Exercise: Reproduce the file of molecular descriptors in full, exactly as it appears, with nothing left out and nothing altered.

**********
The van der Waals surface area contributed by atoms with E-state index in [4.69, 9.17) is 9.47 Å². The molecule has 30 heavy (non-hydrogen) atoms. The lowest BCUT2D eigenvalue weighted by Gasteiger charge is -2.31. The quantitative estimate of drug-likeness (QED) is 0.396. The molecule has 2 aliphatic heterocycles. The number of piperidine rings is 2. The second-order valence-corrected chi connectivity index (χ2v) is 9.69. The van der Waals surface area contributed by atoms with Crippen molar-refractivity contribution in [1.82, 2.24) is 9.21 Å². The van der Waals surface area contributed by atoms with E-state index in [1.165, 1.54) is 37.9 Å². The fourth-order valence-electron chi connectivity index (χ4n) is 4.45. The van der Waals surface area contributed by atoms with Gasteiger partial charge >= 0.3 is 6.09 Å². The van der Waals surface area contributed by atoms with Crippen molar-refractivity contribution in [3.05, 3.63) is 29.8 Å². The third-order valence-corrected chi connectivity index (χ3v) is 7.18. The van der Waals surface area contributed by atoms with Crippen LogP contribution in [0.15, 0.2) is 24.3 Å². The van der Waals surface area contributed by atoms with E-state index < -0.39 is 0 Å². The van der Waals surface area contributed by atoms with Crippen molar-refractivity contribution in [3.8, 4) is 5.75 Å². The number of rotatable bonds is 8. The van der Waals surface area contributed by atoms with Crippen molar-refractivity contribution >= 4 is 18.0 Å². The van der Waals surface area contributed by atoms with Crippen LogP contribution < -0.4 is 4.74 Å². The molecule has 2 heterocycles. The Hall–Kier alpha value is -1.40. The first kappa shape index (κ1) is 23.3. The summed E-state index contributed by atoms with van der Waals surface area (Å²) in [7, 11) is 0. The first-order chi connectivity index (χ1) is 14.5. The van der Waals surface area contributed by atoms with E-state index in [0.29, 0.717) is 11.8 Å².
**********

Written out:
The van der Waals surface area contributed by atoms with E-state index in [4.69, 9.17) is 9.47 Å². The molecule has 30 heavy (non-hydrogen) atoms. The lowest BCUT2D eigenvalue weighted by Gasteiger charge is -2.31. The quantitative estimate of drug-likeness (QED) is 0.396. The molecule has 2 aliphatic heterocycles. The number of piperidine rings is 2. The second-order valence-corrected chi connectivity index (χ2v) is 9.69. The van der Waals surface area contributed by atoms with Crippen molar-refractivity contribution in [1.82, 2.24) is 9.21 Å². The van der Waals surface area contributed by atoms with E-state index in [1.165, 1.54) is 37.9 Å². The fourth-order valence-electron chi connectivity index (χ4n) is 4.45. The van der Waals surface area contributed by atoms with Gasteiger partial charge >= 0.3 is 6.09 Å². The van der Waals surface area contributed by atoms with Crippen molar-refractivity contribution in [3.05, 3.63) is 29.8 Å². The third-order valence-corrected chi connectivity index (χ3v) is 7.18. The van der Waals surface area contributed by atoms with Crippen LogP contribution in [0.15, 0.2) is 24.3 Å². The van der Waals surface area contributed by atoms with E-state index < -0.39 is 0 Å². The van der Waals surface area contributed by atoms with Crippen molar-refractivity contribution in [3.8, 4) is 5.75 Å². The number of rotatable bonds is 8. The van der Waals surface area contributed by atoms with Crippen molar-refractivity contribution >= 4 is 18.0 Å². The van der Waals surface area contributed by atoms with Crippen LogP contribution < -0.4 is 4.74 Å². The molecule has 2 heterocycles. The Hall–Kier alpha value is -1.40. The first kappa shape index (κ1) is 23.3. The summed E-state index contributed by atoms with van der Waals surface area (Å²) in [7, 11) is 0. The first-order chi connectivity index (χ1) is 14.5. The van der Waals surface area contributed by atoms with E-state index in [0.29, 0.717) is 11.8 Å².